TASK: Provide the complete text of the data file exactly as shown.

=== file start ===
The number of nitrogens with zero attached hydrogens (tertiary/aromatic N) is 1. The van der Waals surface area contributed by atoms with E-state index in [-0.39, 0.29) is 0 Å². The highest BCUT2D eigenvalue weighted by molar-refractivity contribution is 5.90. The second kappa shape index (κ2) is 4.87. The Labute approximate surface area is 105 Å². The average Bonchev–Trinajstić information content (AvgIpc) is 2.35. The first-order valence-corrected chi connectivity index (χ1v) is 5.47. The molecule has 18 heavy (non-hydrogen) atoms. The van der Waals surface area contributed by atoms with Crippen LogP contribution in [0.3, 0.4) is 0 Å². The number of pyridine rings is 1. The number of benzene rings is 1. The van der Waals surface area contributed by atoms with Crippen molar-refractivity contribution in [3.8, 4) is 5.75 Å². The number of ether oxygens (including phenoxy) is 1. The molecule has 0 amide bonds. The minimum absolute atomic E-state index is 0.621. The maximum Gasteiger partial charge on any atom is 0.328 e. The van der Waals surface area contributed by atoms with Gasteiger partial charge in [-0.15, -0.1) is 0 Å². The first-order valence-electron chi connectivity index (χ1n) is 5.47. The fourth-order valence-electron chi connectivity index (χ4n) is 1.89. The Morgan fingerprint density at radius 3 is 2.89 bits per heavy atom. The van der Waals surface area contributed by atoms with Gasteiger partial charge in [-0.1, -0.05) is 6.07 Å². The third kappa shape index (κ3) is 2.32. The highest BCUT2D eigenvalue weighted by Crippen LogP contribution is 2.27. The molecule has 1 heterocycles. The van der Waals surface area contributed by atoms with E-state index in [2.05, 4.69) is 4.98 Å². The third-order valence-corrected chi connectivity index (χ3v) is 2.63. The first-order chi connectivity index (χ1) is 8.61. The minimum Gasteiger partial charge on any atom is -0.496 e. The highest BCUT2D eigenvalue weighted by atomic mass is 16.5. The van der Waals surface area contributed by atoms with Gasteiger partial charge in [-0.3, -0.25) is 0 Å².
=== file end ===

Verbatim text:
The number of nitrogens with zero attached hydrogens (tertiary/aromatic N) is 1. The van der Waals surface area contributed by atoms with E-state index in [-0.39, 0.29) is 0 Å². The highest BCUT2D eigenvalue weighted by molar-refractivity contribution is 5.90. The second kappa shape index (κ2) is 4.87. The Labute approximate surface area is 105 Å². The average Bonchev–Trinajstić information content (AvgIpc) is 2.35. The first-order valence-corrected chi connectivity index (χ1v) is 5.47. The molecule has 18 heavy (non-hydrogen) atoms. The van der Waals surface area contributed by atoms with Crippen LogP contribution in [0.3, 0.4) is 0 Å². The number of pyridine rings is 1. The number of benzene rings is 1. The van der Waals surface area contributed by atoms with Crippen molar-refractivity contribution in [3.8, 4) is 5.75 Å². The number of ether oxygens (including phenoxy) is 1. The molecule has 0 amide bonds. The minimum absolute atomic E-state index is 0.621. The maximum Gasteiger partial charge on any atom is 0.328 e. The van der Waals surface area contributed by atoms with Gasteiger partial charge in [-0.15, -0.1) is 0 Å². The first-order valence-electron chi connectivity index (χ1n) is 5.47. The fourth-order valence-electron chi connectivity index (χ4n) is 1.89. The Morgan fingerprint density at radius 3 is 2.89 bits per heavy atom. The van der Waals surface area contributed by atoms with Gasteiger partial charge in [-0.1, -0.05) is 6.07 Å². The third kappa shape index (κ3) is 2.32. The highest BCUT2D eigenvalue weighted by Crippen LogP contribution is 2.27. The molecule has 1 heterocycles. The van der Waals surface area contributed by atoms with E-state index in [2.05, 4.69) is 4.98 Å². The third-order valence-corrected chi connectivity index (χ3v) is 2.63. The first-order chi connectivity index (χ1) is 8.61. The minimum Gasteiger partial charge on any atom is -0.496 e. The highest BCUT2D eigenvalue weighted by atomic mass is 16.5. The van der Waals surface area contributed by atoms with Gasteiger partial charge in [-0.3, -0.25) is 0 Å².